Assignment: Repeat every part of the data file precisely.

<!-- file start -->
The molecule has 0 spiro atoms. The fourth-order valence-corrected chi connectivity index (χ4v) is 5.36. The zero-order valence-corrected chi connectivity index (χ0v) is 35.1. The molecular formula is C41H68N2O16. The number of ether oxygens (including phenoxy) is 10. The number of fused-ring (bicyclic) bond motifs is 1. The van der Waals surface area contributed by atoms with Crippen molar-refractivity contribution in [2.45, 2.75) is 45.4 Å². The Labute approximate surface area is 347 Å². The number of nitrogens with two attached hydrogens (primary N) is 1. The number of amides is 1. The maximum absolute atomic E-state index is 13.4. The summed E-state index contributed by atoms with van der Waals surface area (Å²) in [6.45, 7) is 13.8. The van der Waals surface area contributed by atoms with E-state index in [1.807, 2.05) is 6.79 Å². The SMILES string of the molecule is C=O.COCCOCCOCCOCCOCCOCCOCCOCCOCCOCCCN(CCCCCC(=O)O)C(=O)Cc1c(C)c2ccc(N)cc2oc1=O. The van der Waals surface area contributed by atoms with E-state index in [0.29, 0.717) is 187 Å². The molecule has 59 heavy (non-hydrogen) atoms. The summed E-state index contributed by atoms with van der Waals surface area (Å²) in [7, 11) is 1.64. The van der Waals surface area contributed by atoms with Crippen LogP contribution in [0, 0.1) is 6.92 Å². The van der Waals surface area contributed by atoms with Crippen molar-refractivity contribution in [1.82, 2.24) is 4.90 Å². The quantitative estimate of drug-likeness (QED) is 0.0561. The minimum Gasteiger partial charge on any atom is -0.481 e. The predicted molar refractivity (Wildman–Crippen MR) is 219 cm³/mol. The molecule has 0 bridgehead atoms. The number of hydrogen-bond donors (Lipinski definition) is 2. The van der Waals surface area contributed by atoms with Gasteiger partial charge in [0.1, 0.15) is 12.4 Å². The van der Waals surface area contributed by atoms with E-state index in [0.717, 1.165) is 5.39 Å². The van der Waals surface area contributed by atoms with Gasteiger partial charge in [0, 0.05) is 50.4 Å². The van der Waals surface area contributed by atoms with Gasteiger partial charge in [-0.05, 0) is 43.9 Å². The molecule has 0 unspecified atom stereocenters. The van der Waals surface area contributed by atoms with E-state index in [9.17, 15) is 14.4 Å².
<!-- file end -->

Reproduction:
The molecule has 0 spiro atoms. The fourth-order valence-corrected chi connectivity index (χ4v) is 5.36. The zero-order valence-corrected chi connectivity index (χ0v) is 35.1. The molecular formula is C41H68N2O16. The number of ether oxygens (including phenoxy) is 10. The number of fused-ring (bicyclic) bond motifs is 1. The van der Waals surface area contributed by atoms with Crippen molar-refractivity contribution in [2.45, 2.75) is 45.4 Å². The Labute approximate surface area is 347 Å². The number of nitrogens with two attached hydrogens (primary N) is 1. The number of amides is 1. The maximum absolute atomic E-state index is 13.4. The summed E-state index contributed by atoms with van der Waals surface area (Å²) in [6.45, 7) is 13.8. The van der Waals surface area contributed by atoms with E-state index in [1.807, 2.05) is 6.79 Å². The SMILES string of the molecule is C=O.COCCOCCOCCOCCOCCOCCOCCOCCOCCOCCCN(CCCCCC(=O)O)C(=O)Cc1c(C)c2ccc(N)cc2oc1=O. The van der Waals surface area contributed by atoms with E-state index in [0.29, 0.717) is 187 Å². The molecule has 59 heavy (non-hydrogen) atoms. The summed E-state index contributed by atoms with van der Waals surface area (Å²) in [7, 11) is 1.64. The van der Waals surface area contributed by atoms with Crippen LogP contribution in [0, 0.1) is 6.92 Å². The van der Waals surface area contributed by atoms with Crippen molar-refractivity contribution in [1.82, 2.24) is 4.90 Å². The quantitative estimate of drug-likeness (QED) is 0.0561. The minimum Gasteiger partial charge on any atom is -0.481 e. The predicted molar refractivity (Wildman–Crippen MR) is 219 cm³/mol. The molecule has 0 bridgehead atoms. The number of hydrogen-bond donors (Lipinski definition) is 2. The van der Waals surface area contributed by atoms with Gasteiger partial charge in [0.1, 0.15) is 12.4 Å². The van der Waals surface area contributed by atoms with E-state index in [0.717, 1.165) is 5.39 Å². The van der Waals surface area contributed by atoms with Gasteiger partial charge in [0, 0.05) is 50.4 Å². The van der Waals surface area contributed by atoms with Gasteiger partial charge in [-0.05, 0) is 43.9 Å². The molecule has 0 unspecified atom stereocenters. The van der Waals surface area contributed by atoms with E-state index in [9.17, 15) is 14.4 Å².